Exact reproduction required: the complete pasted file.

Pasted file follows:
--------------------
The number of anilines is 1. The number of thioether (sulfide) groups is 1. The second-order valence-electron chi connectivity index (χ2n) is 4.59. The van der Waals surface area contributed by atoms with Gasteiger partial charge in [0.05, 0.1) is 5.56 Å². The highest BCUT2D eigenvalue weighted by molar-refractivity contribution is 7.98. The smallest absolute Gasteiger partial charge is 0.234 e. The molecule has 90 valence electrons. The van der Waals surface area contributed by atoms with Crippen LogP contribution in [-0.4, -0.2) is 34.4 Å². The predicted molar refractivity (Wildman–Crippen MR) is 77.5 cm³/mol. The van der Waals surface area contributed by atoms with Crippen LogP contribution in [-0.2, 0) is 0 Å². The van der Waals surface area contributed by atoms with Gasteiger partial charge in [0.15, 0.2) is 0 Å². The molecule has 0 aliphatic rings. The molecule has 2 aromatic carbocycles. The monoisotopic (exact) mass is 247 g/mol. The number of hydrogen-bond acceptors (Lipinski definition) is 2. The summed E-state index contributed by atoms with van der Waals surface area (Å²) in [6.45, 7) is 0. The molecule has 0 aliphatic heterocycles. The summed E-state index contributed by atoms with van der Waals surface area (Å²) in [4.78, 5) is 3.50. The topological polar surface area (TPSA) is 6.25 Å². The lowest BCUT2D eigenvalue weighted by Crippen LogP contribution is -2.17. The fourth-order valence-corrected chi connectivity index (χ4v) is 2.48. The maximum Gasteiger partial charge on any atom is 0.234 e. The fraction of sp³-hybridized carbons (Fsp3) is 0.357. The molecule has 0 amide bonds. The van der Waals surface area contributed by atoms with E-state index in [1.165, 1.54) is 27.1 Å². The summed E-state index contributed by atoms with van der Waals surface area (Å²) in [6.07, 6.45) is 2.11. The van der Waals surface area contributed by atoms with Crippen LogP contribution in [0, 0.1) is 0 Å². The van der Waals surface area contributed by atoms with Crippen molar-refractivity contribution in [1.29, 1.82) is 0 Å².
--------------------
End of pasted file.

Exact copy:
The number of anilines is 1. The number of thioether (sulfide) groups is 1. The second-order valence-electron chi connectivity index (χ2n) is 4.59. The van der Waals surface area contributed by atoms with Gasteiger partial charge in [0.05, 0.1) is 5.56 Å². The highest BCUT2D eigenvalue weighted by molar-refractivity contribution is 7.98. The smallest absolute Gasteiger partial charge is 0.234 e. The molecule has 90 valence electrons. The van der Waals surface area contributed by atoms with Crippen LogP contribution in [-0.4, -0.2) is 34.4 Å². The predicted molar refractivity (Wildman–Crippen MR) is 77.5 cm³/mol. The van der Waals surface area contributed by atoms with Crippen LogP contribution in [-0.2, 0) is 0 Å². The van der Waals surface area contributed by atoms with Gasteiger partial charge in [0.15, 0.2) is 0 Å². The molecule has 0 aliphatic rings. The molecule has 2 aromatic carbocycles. The monoisotopic (exact) mass is 247 g/mol. The number of hydrogen-bond acceptors (Lipinski definition) is 2. The summed E-state index contributed by atoms with van der Waals surface area (Å²) in [6.45, 7) is 0. The molecule has 0 aliphatic heterocycles. The summed E-state index contributed by atoms with van der Waals surface area (Å²) in [4.78, 5) is 3.50. The topological polar surface area (TPSA) is 6.25 Å². The lowest BCUT2D eigenvalue weighted by Crippen LogP contribution is -2.17. The fourth-order valence-corrected chi connectivity index (χ4v) is 2.48. The maximum Gasteiger partial charge on any atom is 0.234 e. The fraction of sp³-hybridized carbons (Fsp3) is 0.357. The molecule has 0 amide bonds. The van der Waals surface area contributed by atoms with E-state index in [1.165, 1.54) is 27.1 Å². The summed E-state index contributed by atoms with van der Waals surface area (Å²) in [6.07, 6.45) is 2.11. The van der Waals surface area contributed by atoms with Crippen LogP contribution in [0, 0.1) is 0 Å². The van der Waals surface area contributed by atoms with Crippen molar-refractivity contribution in [1.29, 1.82) is 0 Å².